“These questions have arisen in various conflicts and occupations since 1945 — including the tragic situation in Iraq since the United States–led invasion of March–April 2003. They have arisen because of the cautious, even restrictive assumption in the laws of war (also called international humanitarian law or, traditionally, jus in bello) that occupying powers should respect the existing laws and economic arrangements within the occupied territory, and should therefore, by implication, make as few changes as possible.”

    (See the first two paragraphs of Sir Adam Roberts “Transformative Military Occupations: Applying the Laws of War and Human Rights.”)

  2. To (hopefully) help illustrate some of the points that I am trying to make above, consider the following from a 2011 International Committee of the Red Cross Report on Afghanistan:

    “Before we enter the next phase of Afghanistan’s history, aid organizations and donor governments would be wise to reflect long and hard upon the errors in assumptions and judgement that have led to the present state of affairs. As both the US government and the Taliban recognize, providing goods and services to populations in need of them can do much to ‘win the hearts and minds’ of local people and create environments conducive to peace and reconciliation. But if aid is provided as part of a political or military strategy, it is treated as such, and the policy backfires when villages are ‘punished’ for having received it or aid agencies are attacked as agents of the enemy’s agenda. It is useful to hear how aid agencies are perceived today. On asking an anti-government tribal leader — whom he first met in the mountains of Afghanistan in 1987 — whether the ICRC could travel safely in the area under his control, a senior ICRC delegate received the following reply:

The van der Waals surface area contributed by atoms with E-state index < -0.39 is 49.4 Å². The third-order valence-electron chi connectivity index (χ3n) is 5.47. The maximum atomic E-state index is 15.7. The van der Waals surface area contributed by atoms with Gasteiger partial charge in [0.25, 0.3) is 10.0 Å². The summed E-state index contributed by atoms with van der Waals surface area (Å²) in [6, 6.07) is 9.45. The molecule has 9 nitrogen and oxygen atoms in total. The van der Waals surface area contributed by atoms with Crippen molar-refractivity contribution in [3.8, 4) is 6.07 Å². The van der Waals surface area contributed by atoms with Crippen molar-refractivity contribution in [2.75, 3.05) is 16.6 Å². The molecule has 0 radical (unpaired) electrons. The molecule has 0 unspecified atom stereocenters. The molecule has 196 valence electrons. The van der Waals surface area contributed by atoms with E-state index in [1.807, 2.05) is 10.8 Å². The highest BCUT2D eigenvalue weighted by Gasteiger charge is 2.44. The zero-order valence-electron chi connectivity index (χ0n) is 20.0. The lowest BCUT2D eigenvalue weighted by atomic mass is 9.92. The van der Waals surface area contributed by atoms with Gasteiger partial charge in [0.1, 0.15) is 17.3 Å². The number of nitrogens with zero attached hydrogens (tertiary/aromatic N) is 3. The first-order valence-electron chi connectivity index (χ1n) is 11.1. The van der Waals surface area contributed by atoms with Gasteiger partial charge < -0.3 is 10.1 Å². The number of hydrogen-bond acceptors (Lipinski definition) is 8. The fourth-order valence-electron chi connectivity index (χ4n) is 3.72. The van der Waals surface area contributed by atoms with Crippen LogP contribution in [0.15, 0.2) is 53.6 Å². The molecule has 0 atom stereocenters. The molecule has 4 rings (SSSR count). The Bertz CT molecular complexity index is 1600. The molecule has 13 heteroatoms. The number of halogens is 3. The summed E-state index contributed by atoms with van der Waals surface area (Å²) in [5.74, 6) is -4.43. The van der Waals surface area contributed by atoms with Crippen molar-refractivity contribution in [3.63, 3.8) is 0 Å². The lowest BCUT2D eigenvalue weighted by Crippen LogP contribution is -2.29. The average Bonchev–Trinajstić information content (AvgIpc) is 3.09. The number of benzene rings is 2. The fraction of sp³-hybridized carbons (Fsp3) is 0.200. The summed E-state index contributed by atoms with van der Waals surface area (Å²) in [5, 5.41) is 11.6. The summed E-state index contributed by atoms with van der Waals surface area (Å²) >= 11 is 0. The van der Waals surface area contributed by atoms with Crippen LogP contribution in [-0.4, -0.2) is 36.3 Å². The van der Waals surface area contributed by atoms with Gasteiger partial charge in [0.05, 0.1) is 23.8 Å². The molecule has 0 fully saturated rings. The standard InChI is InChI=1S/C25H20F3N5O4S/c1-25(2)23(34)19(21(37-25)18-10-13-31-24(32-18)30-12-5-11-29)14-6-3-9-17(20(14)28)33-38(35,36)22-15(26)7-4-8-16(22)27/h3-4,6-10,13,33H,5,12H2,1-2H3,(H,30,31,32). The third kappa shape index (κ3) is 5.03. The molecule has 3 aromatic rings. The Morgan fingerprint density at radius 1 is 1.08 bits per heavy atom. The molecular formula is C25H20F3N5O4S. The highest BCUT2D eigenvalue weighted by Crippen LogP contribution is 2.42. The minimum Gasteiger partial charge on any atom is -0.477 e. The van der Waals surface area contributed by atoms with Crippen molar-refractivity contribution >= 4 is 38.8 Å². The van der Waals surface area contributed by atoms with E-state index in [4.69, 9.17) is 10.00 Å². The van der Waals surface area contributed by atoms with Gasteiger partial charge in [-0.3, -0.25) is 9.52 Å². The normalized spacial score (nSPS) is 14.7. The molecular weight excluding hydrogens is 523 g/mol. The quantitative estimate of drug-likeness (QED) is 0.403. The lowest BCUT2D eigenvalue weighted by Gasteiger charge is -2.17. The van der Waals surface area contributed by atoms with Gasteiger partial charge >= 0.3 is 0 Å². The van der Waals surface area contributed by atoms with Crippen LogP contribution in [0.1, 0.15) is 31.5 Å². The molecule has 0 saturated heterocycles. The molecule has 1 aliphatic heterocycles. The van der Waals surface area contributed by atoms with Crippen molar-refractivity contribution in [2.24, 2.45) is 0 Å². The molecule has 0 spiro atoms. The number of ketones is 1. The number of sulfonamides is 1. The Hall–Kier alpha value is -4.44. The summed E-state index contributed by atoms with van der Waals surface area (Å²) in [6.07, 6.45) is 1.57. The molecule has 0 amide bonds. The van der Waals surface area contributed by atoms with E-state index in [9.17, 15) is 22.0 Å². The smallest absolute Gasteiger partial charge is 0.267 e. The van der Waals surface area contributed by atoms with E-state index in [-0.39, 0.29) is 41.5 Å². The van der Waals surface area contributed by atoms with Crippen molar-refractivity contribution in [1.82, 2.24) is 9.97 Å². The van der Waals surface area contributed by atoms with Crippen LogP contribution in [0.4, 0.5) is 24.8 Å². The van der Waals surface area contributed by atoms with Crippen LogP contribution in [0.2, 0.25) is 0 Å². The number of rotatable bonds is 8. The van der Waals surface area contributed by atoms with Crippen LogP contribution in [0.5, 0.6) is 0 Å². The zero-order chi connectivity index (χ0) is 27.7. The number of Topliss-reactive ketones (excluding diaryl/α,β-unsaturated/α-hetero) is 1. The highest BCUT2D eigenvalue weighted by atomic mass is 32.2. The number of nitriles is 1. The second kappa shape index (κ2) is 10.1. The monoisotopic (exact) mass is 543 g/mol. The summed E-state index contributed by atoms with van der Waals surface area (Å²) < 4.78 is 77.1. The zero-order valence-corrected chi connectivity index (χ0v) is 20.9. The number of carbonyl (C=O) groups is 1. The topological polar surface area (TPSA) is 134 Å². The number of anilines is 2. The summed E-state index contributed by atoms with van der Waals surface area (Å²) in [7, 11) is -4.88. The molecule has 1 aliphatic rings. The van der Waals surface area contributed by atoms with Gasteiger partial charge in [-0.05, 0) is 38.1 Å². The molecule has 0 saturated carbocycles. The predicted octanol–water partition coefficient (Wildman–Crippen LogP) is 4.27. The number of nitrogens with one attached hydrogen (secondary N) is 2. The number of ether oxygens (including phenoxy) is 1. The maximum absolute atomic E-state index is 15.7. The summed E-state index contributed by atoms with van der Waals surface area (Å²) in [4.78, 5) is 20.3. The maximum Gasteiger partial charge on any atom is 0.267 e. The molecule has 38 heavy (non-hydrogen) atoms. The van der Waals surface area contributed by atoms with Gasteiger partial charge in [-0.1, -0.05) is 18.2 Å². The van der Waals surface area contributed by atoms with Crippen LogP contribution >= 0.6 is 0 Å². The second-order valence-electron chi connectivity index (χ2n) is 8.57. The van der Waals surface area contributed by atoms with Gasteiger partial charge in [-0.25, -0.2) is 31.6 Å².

‘Today, like 20 years ago, a government and its international allies are trying to impose a model of society, with all the modernization, reconstruction, development and Western values that go with it. Today, like 20 years ago, I disagree and we all shed blood. Today, like 20 years ago, you come here to try and make sure prisoners are well treated, wounded taken care of, our families not bombed, or starved, or humiliated. We respect that. Now, be warned: Just as we do not expect you to support our religious, social, political views and actions, so we expect you not to support — in any way — our enemies’. Know when so-called humanitarian action becomes a sword, or a poison — and stop there.’

    Today, the Afghan population at large would have difficulty in articulating what ‘humanitarian’ action is about. Many would say it is a tool to help win the war. Other would say it is a vector through which to establish a new model of society compatible with Western values. Most would denounce it as a cover for spending millions of dollars to buy the loyalty of former warlords, line the pockets of families of politicians, and meet the burn rate of donor budgets on poor-quality projects, and, most of all, as an easy way to obtain money that was pledged Afghanistan but that ultimately ends up in foreign bank accounts of individuals and contractors of donor nations. Some, hopefully, would still say that it is about helping those who are hurt by war, whoever they are, and nothing else. But that view can only be promoted if humanitarian actions is and remains neutral and independent of all extraneous influences.”

    (See the “Conclusion” to the “Review of the International Committee of the Red Cross” Volume 93 Number 881 March 2011, in the report therein entitled: “Committee of the Red Cross in Afghanistan: Reasserting the Neutrality of Humanitarian Action,” by Fiona Terry. Here is the link: https://international-review.icrc.org/sites/default/files/irrc-881-terry.pdf )

    Bottom Line Thought — Based on the Above:

    As the Afghan anti-government tribal leader notes above, he, and those like him, clearly see such things as certain “human security initiatives” (undertaken in the Soviets/the communist in the 1980s and/or by the U.S./the West in the 2000s and 2010s) for exactly what they are, for example, “vectors through which to establish new models of society.”